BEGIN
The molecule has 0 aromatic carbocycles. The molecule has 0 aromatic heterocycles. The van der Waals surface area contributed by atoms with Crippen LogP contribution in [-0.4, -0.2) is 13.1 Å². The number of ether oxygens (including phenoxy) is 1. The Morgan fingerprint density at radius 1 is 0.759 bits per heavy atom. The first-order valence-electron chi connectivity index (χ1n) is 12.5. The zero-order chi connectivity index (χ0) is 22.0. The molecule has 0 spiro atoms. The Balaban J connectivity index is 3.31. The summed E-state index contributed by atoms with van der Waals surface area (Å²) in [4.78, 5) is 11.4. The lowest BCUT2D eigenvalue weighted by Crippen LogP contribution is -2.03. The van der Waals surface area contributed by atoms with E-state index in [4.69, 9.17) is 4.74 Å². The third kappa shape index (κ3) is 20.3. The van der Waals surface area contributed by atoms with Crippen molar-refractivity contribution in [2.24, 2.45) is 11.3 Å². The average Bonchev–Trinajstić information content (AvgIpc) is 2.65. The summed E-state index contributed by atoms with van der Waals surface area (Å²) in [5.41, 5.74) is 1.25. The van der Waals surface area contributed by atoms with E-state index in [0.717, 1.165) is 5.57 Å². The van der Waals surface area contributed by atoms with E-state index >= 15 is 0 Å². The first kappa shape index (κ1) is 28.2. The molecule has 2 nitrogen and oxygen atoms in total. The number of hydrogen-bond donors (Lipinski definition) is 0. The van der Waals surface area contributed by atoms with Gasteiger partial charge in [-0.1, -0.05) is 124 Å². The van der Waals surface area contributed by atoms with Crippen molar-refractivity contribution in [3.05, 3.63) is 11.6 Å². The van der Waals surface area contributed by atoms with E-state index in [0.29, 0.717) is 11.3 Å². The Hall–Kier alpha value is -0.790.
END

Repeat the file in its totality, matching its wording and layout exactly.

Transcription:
The molecule has 0 aromatic carbocycles. The molecule has 0 aromatic heterocycles. The van der Waals surface area contributed by atoms with Crippen LogP contribution in [-0.4, -0.2) is 13.1 Å². The number of ether oxygens (including phenoxy) is 1. The Morgan fingerprint density at radius 1 is 0.759 bits per heavy atom. The first-order valence-electron chi connectivity index (χ1n) is 12.5. The zero-order chi connectivity index (χ0) is 22.0. The molecule has 0 spiro atoms. The Balaban J connectivity index is 3.31. The summed E-state index contributed by atoms with van der Waals surface area (Å²) in [4.78, 5) is 11.4. The lowest BCUT2D eigenvalue weighted by Crippen LogP contribution is -2.03. The van der Waals surface area contributed by atoms with E-state index in [4.69, 9.17) is 4.74 Å². The third kappa shape index (κ3) is 20.3. The van der Waals surface area contributed by atoms with Crippen molar-refractivity contribution in [2.24, 2.45) is 11.3 Å². The average Bonchev–Trinajstić information content (AvgIpc) is 2.65. The summed E-state index contributed by atoms with van der Waals surface area (Å²) in [5.41, 5.74) is 1.25. The van der Waals surface area contributed by atoms with E-state index in [0.717, 1.165) is 5.57 Å². The van der Waals surface area contributed by atoms with E-state index >= 15 is 0 Å². The first kappa shape index (κ1) is 28.2. The molecule has 2 nitrogen and oxygen atoms in total. The number of hydrogen-bond donors (Lipinski definition) is 0. The van der Waals surface area contributed by atoms with Gasteiger partial charge in [-0.1, -0.05) is 124 Å². The van der Waals surface area contributed by atoms with Crippen molar-refractivity contribution in [3.05, 3.63) is 11.6 Å². The van der Waals surface area contributed by atoms with E-state index in [0.29, 0.717) is 11.3 Å². The Hall–Kier alpha value is -0.790.